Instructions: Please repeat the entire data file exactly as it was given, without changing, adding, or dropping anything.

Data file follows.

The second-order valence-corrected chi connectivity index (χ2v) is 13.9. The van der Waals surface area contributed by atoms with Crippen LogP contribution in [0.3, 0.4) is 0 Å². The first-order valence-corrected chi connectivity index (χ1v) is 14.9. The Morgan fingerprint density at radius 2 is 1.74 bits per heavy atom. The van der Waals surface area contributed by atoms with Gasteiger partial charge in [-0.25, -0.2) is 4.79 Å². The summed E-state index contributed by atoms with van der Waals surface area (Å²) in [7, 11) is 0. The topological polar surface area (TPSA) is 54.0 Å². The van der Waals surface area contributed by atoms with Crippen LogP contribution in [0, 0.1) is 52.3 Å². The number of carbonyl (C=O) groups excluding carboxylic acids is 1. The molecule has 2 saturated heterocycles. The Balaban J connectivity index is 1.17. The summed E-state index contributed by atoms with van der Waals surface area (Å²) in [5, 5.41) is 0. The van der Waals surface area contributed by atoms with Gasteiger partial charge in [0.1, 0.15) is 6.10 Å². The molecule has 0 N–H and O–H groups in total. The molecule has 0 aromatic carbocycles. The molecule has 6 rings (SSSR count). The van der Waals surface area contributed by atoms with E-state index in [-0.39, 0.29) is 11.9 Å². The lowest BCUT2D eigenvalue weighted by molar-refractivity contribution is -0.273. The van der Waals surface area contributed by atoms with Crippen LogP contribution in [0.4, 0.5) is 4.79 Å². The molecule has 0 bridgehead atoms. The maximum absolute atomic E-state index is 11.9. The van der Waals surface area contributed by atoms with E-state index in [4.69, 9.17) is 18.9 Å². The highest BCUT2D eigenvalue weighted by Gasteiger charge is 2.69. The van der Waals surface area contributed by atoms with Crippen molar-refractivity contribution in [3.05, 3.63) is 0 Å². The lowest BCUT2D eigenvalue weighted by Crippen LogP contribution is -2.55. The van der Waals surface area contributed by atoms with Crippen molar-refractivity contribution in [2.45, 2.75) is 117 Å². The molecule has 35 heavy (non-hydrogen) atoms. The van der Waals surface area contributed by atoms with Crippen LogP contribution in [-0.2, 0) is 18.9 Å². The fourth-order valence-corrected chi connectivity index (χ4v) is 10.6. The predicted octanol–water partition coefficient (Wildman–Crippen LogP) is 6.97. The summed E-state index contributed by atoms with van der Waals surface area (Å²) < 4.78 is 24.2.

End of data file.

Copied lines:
The second-order valence-corrected chi connectivity index (χ2v) is 13.9. The van der Waals surface area contributed by atoms with Crippen LogP contribution in [0.3, 0.4) is 0 Å². The first-order valence-corrected chi connectivity index (χ1v) is 14.9. The Morgan fingerprint density at radius 2 is 1.74 bits per heavy atom. The van der Waals surface area contributed by atoms with Gasteiger partial charge in [-0.25, -0.2) is 4.79 Å². The summed E-state index contributed by atoms with van der Waals surface area (Å²) in [7, 11) is 0. The topological polar surface area (TPSA) is 54.0 Å². The van der Waals surface area contributed by atoms with Crippen LogP contribution in [0, 0.1) is 52.3 Å². The number of carbonyl (C=O) groups excluding carboxylic acids is 1. The molecule has 2 saturated heterocycles. The Balaban J connectivity index is 1.17. The summed E-state index contributed by atoms with van der Waals surface area (Å²) in [5, 5.41) is 0. The van der Waals surface area contributed by atoms with Gasteiger partial charge in [0.1, 0.15) is 6.10 Å². The molecule has 0 N–H and O–H groups in total. The molecule has 0 aromatic carbocycles. The molecule has 6 rings (SSSR count). The van der Waals surface area contributed by atoms with E-state index in [-0.39, 0.29) is 11.9 Å². The lowest BCUT2D eigenvalue weighted by molar-refractivity contribution is -0.273. The van der Waals surface area contributed by atoms with Crippen LogP contribution in [0.4, 0.5) is 4.79 Å². The molecule has 0 bridgehead atoms. The maximum absolute atomic E-state index is 11.9. The van der Waals surface area contributed by atoms with E-state index in [4.69, 9.17) is 18.9 Å². The highest BCUT2D eigenvalue weighted by Gasteiger charge is 2.69. The van der Waals surface area contributed by atoms with Crippen molar-refractivity contribution in [3.05, 3.63) is 0 Å². The lowest BCUT2D eigenvalue weighted by Crippen LogP contribution is -2.55. The van der Waals surface area contributed by atoms with Crippen molar-refractivity contribution in [2.45, 2.75) is 117 Å². The molecule has 35 heavy (non-hydrogen) atoms. The van der Waals surface area contributed by atoms with Crippen LogP contribution in [-0.2, 0) is 18.9 Å². The fourth-order valence-corrected chi connectivity index (χ4v) is 10.6. The predicted octanol–water partition coefficient (Wildman–Crippen LogP) is 6.97. The summed E-state index contributed by atoms with van der Waals surface area (Å²) < 4.78 is 24.2.